There’s a lot of information out there about how to build a great brand. And by ‘a lot,’ I mean, as my mother would say, a shisselful.
There’s stuff about emotional branding, social branding, visual branding and ethnic branding… brand naming, brand marketing, brand positioning, brand strategy, brand tracking and brand management.
I’m sure I’m missing a few. But suffice to say that if you’re into this kinda thing, you pretty much know what you’re getting for your next birthday. And Kwanzaa. And Arbor Day.
And the thing about all this information is: it’s generally one-directional, as in ‘Here’s how to do it the right way.’
But I think there’s a lot to learn by looking at the wrong way to do branding.
It’s also more fun. In the brand world, we call it schadenfreude.
So how and why do brands go bad? Since Branding Mag limits word counts to under a million, I’ve tried to cull the list to 6.
Let’s start off with a doozy — something a whole bunch of defunct or on-their-way-out brands are guilty of.
1. Staff up with complacent, uninspired or just plain incompetent brand management.
If you’ve worked, well, anywhere, you know what I mean.
I want to say that there are those on the brand side who treat their positions as if they work for the Post Office, but that would be an insult to hard-working postal employees everywhere.
These brand leaders show up for work every day with the express intent of doing nothing. So they sit in meetings with steepled hands and when the subject of brand comes up they either mutter some tripe about integrity or defer to one of a team of agencies and consultants they’ve brought in to help them crack the nut on ‘big issues.’
Now that you have a frame of reference, let me give voice to what we’re all thinking: These people suck.
Their job — their ONLY job — is to do right by the brand. And it’s a great gig! But, like any gig, you need to work at it. You need to actively seek opportunities to promote the brand, to raise its profile, ensure that it’s being represented properly in every media channel and, perhaps most importantly, prevent it from becoming a stagnant also-ran.
That effort starts inside an organization, with the realization that brand and culture are synonymous; that the way a brand is ‘positioned’ to consumers needs to be an authentic reflection of the corporate culture.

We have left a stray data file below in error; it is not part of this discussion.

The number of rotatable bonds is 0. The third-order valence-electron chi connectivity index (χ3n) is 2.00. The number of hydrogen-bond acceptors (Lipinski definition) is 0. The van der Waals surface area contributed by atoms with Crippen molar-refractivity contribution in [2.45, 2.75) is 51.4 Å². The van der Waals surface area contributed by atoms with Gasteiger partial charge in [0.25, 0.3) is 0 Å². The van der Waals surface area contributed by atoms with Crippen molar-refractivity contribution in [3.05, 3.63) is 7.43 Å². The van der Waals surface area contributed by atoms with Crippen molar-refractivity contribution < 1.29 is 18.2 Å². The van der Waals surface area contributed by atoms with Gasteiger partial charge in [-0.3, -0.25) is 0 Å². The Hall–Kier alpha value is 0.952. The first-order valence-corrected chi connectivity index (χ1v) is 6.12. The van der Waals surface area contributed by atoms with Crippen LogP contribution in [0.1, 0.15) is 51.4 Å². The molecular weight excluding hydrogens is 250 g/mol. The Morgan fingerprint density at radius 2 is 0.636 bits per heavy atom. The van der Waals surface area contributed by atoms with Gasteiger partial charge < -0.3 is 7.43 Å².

And that needs to extend out into the marketplace via every touchpoint, from R&D and production to marketing, sales, calls centers, etc.
When brand managers forget all or some of that and begin to phone in their responsibilities as ambassadors, evangelists and innovators, the brand might as well be set adrift.
I don’t really have enough of an inside track to say who let down which brands specifically, but Circuit City, SAAB and Borders are just a few companies that seem to have lacked or be lacking strong, deliberate, innovative brand leadership.
But that’s just the beginning. To ensure you’re doing branding incorrectly…
2. Don’t put yourself out; just do what they’re doing.
At least a couple of those brands also failed to distinguish themselves in any meaningful way.
Let’s take Borders. Were they a victim of Amazon? Sure. But Powell’s was in a very similar position.
Two moves made the difference: First, they carved out a unique niche, offering new and used books on the same shelf. Heresy in early ’80s, but a precursor of things to come. Second, instead of simply expanding their bricks & mortar operations because they could, Powell’s went online in 1994, and within two years its entire inventory was listed on the web.
So they obviously didn’t just follow; they led. Of course, imitation in and of itself isn’t a bad thing (so long as you can avoid getting sued over it).
But when it becomes a pattern; when it’s blatantly obvious that the only original thought in a product or service — thought that leads to innovations that improve the customer experience — is consistently coming from the other guy, that’s where customers will go. Even if it means paying a little more. (For example, see RIM’s BlackBerry vs. apple’s iPhone. ‘Nuff said.)